Have you ever been to a place that just puts you in awe? Often places that take our breath away involve God’s lovely nature. Tall, majestic mountains; sparkling, shining waterfalls; panoramic views from high cliffs; and mighty forests of gigantic trees are a few of these. But sometimes, it’s not the magnificent, almost intimidating places that command your respect for God and his creation, but the smaller, more peaceful settings. One example that comes to my mind is Mount Arranoitz in Zegama, Spain.
I first climbed this little mountain in December of 2016 at a Teen Retreat at an old, rustic farmhouse. Arranoitz is not even 900 meters tall, so you can easily see the peak from the bottom. If you stand in front of the farmhouse and crane your neck well enough, you will see some rocky crags jutting out from a clear space at the top of the mountain. The rocks look like jagged teeth, or maybe a fleet of dolphin’s fins. That mysterious grey crown of granite is the goal that makes the hike worthwhile. In December, it is sometimes still quite warm in that region, making puffy winter coats unnecessary. Sometimes the sun will shine too. This short window of time between the torrents of autumn’s rainfalls and the invasion of winter’s white forces provides a perfect opportunity to ascend to the peak.
Most of the time, you are hiking on a seldomly used path in the wooded hillside. Clear puddles on the path - remains of November’s rain or snow falls - are densely populated with frogs’ eggs, which look like hundreds of little eyes staring at you inquisitively but fearlessly. You occasionally pass the quiet, ancient stone remains of century-old farmhouses or walls. When you see those crude stones stacked on top of each other, not even a foot high, you stop to wonder who used to live there. I personally picture an old Basque shepherd, leaning on his staff as his wrinkled face peers out from under his wide-brimmed hat.
All vegetation, from scrubby little bushes to the dark green, red-speckled holly bushes to the tall pines, is prickly and unpleasant to the touch, but this only increases the sense that you are in a place not many other people visit. Finally, you leave the faint path and hike starkly uphill, grasping branch and bush to steady yourself as you go.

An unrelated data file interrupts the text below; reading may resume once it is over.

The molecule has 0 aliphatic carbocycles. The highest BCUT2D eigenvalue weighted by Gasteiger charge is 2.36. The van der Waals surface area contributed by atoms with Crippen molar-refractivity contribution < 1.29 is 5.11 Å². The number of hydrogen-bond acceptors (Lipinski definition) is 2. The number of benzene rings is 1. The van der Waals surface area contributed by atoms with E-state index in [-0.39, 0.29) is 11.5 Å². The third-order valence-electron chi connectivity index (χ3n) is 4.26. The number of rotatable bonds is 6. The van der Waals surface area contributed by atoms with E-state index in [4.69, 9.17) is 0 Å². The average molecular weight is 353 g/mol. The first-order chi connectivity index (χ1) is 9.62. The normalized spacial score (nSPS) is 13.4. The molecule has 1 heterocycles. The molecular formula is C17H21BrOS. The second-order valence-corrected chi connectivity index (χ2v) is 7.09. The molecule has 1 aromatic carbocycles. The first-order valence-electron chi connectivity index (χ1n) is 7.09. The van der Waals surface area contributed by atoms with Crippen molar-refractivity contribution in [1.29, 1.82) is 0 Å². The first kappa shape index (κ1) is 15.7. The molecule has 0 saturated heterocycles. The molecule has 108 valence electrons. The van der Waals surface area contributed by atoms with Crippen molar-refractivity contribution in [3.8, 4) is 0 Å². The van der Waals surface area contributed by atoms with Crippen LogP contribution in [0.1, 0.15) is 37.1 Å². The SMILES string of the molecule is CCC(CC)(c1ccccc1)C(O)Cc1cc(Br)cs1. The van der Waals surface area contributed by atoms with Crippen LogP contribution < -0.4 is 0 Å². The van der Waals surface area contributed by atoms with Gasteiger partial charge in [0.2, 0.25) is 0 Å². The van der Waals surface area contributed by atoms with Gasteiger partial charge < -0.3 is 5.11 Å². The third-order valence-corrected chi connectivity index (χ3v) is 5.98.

But at last, you reach the open spot that you could see down at the farmhouse. It is quite steep, and the going is very slow because you become short of breath, but you never realize how “breathtaking” the hike is until you reach the top, like I did.
Standing on the rocks and scanning the horizon, I saw why it was worth it. As I stood there, my lungs stinging from the exertion and a cool breeze brushing my face, I started to get a better picture of what the Basque region of Spain is like. Behind me, a little beyond a fenced-in cow pasture, a forest of stout little evergreens stood at attention. But in front of me lay all the rolling hills in their peaceful glory. The hills are painted in varying, simmering shades of green, brown, and gold. When I leaned against the rocky outcroppings and looked down into the valley below, I could see the farmhouse. Occasionally the little bright orange roofs of other houses peeked out of other folds in the rolling hills. A little further away from the cow pasture, the ground was very rocky, and here also the old stone foundations of farmhouses long abandoned slept contentedly. I wished I had gone there in my childhood. It would have been such a fun place to play in! There was no noise up there. Except for the whispering of some slumbering breeze, or the loud drumming of the occasional bursting wind, it was very quiet. The air smelled very clean. Wispy white clouds glided silently under the azure sky, being the ships of the heavens that they are. I hope to go back there one day, but it will probably be years before I do. Until then, the climb will remain a wonderful memory.